Hill's Professor of Oncology
College of Veterinary Medicine
Rowan Milner’s goal is create true disease models of human cancer by looking at naturally occurring cancers in canines.
As most preclinical cancer research endeavors use mouse models and human clinical trials, canines fill a unique research niche. Their clinical presentation and genetic makeup of the disease is nearly identical to that of humans.
“We’re in an era where scientists around the world have recognized a gap between molecular level research breakthroughs and practical clinically applicable therapies, Milner said.
Milner’s research mission and talents intend to step into that breach.
Cancer therapy in animals, as in people, has remained largely unchanged for close to three decades and continues to heavily rely on chemotherapy drugs with a narrow therapeutic range and moderate efficacy.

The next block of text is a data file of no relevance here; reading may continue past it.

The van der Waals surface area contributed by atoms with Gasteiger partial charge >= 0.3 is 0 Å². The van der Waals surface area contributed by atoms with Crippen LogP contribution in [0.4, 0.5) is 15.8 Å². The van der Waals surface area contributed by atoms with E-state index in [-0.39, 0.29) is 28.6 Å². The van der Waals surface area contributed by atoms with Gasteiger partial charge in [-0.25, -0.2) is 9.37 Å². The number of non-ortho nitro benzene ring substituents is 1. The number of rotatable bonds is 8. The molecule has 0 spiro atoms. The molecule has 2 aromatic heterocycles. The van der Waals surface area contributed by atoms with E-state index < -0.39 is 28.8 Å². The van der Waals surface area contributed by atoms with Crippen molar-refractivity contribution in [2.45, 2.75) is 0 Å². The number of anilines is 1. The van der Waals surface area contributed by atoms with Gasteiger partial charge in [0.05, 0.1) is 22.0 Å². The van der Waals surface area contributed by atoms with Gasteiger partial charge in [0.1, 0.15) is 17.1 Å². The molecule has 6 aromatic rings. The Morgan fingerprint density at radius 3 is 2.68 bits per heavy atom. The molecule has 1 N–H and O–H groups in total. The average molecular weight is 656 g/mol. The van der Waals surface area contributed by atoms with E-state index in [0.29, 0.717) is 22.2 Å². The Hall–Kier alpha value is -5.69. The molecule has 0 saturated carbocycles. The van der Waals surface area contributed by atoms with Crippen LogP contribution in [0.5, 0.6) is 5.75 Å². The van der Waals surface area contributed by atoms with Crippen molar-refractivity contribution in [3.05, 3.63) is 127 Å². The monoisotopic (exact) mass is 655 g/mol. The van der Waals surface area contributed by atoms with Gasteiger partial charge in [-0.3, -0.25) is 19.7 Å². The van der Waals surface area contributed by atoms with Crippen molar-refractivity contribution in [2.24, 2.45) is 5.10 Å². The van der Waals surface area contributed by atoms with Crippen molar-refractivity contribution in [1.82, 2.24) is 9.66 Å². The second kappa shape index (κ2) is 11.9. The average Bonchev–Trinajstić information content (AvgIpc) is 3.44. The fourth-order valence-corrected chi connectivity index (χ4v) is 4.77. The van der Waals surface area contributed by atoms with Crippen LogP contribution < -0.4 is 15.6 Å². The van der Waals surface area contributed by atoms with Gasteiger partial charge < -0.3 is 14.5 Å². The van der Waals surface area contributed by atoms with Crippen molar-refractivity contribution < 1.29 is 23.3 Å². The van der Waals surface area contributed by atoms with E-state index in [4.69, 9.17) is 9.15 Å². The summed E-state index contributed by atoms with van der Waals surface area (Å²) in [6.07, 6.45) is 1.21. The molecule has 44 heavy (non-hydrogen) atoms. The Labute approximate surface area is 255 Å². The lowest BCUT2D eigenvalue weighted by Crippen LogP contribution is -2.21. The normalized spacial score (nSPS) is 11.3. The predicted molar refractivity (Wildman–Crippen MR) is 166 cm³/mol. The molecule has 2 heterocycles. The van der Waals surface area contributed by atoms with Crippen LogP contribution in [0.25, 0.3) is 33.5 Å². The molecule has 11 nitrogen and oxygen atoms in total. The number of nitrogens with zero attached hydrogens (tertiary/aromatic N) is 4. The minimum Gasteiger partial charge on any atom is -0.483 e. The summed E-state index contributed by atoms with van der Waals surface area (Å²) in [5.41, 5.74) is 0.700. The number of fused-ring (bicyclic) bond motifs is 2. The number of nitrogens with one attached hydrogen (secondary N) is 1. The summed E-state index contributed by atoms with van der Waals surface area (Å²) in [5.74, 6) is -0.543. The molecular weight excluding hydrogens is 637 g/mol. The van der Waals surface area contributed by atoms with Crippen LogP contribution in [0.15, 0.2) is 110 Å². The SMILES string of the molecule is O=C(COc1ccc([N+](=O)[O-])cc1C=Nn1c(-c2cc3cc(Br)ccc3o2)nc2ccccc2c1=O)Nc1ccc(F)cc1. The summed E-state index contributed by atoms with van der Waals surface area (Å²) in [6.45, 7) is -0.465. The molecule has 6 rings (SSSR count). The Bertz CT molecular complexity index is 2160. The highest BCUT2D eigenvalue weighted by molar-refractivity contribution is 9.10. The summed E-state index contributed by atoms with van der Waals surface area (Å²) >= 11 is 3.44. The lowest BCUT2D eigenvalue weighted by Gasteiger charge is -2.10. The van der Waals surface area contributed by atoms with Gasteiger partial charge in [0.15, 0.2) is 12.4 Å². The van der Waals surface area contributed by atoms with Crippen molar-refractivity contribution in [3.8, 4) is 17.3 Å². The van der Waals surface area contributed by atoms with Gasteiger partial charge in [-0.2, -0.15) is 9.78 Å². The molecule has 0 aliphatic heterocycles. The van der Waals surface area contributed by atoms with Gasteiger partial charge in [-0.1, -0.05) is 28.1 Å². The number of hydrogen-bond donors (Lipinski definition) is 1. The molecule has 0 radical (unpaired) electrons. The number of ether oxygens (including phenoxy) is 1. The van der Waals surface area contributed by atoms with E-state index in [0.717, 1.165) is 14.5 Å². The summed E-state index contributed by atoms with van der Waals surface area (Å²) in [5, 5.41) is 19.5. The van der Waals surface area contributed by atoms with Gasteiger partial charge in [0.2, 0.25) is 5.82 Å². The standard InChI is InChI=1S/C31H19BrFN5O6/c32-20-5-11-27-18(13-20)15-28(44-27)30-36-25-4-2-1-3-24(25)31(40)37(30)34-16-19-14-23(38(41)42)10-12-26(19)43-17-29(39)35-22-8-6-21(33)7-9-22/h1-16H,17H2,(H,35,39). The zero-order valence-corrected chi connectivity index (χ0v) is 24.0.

Milner’s work has focused on paradigm shifting therapies that are aimed at using novel targeted therapies to improve the efficacy in killing cancer cells while simultaneously decreasing risks to healthy cells.
Specifically, he has been active in the development of targeted radiopharmaceuticals — radioactive drugs that can be paired with a molecule to accumulate in tumors. Currently, he is working on a cancer vaccine that trains the patient’s immune system to specifically recognize and attack the cancer cells.
Milner also emphasizes the importance of translational research by taking a molecular level discovery and moving it to a clinical setting.
“We’ve been able to treat companion animals with naturally occurring cancers,” he said.
As of 2019, Milner has been the recipient of the Pfizer Award for Veterinary Research, a national research award. He has also received state recognition in the form of Clinical Researcher of the Year presented by the Florida Kennel Club, and he has been awarded several university recognitions such as the Faculty Enhancement and Opportunity Award.
Milner has authored and co-authored 58 peer-reviewed articles and has been awarded multiple extramural grants from foundations and industry sponsors in support of his research, including a Pfizer-funded prospective clinical trial of his novel cancer vaccine for the treatment of canine melanoma and another for the treatment of bone cancer.